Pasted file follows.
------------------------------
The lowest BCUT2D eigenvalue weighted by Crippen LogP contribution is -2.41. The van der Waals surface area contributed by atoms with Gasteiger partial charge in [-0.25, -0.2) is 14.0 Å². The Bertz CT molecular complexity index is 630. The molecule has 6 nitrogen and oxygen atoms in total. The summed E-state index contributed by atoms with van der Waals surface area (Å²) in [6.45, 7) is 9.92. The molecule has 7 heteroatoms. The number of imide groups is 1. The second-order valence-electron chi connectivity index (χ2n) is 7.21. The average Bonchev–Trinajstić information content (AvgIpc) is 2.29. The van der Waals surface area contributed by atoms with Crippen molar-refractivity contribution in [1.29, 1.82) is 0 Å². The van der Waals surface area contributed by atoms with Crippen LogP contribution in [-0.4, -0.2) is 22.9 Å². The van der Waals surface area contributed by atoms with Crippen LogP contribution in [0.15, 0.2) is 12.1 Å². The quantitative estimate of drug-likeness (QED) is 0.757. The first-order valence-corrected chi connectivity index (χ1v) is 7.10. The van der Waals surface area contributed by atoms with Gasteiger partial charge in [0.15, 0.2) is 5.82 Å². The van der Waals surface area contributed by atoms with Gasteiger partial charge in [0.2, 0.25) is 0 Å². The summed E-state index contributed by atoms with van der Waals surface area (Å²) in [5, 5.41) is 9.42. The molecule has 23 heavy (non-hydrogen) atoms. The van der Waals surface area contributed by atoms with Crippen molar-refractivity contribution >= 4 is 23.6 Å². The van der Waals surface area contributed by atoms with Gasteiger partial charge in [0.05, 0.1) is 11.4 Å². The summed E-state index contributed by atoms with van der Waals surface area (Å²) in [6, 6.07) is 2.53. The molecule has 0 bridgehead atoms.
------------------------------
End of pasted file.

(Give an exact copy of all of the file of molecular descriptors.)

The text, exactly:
The lowest BCUT2D eigenvalue weighted by Crippen LogP contribution is -2.41. The van der Waals surface area contributed by atoms with Gasteiger partial charge in [-0.25, -0.2) is 14.0 Å². The Bertz CT molecular complexity index is 630. The molecule has 6 nitrogen and oxygen atoms in total. The summed E-state index contributed by atoms with van der Waals surface area (Å²) in [6.45, 7) is 9.92. The molecule has 7 heteroatoms. The number of imide groups is 1. The second-order valence-electron chi connectivity index (χ2n) is 7.21. The average Bonchev–Trinajstić information content (AvgIpc) is 2.29. The van der Waals surface area contributed by atoms with Crippen molar-refractivity contribution in [1.29, 1.82) is 0 Å². The van der Waals surface area contributed by atoms with Crippen LogP contribution in [-0.4, -0.2) is 22.9 Å². The van der Waals surface area contributed by atoms with Crippen LogP contribution in [0.15, 0.2) is 12.1 Å². The quantitative estimate of drug-likeness (QED) is 0.757. The first-order valence-corrected chi connectivity index (χ1v) is 7.10. The van der Waals surface area contributed by atoms with Gasteiger partial charge in [0.15, 0.2) is 5.82 Å². The van der Waals surface area contributed by atoms with Gasteiger partial charge in [0.2, 0.25) is 0 Å². The summed E-state index contributed by atoms with van der Waals surface area (Å²) in [5, 5.41) is 9.42. The molecule has 23 heavy (non-hydrogen) atoms. The van der Waals surface area contributed by atoms with Crippen molar-refractivity contribution >= 4 is 23.6 Å². The van der Waals surface area contributed by atoms with Gasteiger partial charge in [0.05, 0.1) is 11.4 Å². The summed E-state index contributed by atoms with van der Waals surface area (Å²) in [6, 6.07) is 2.53. The molecule has 0 bridgehead atoms.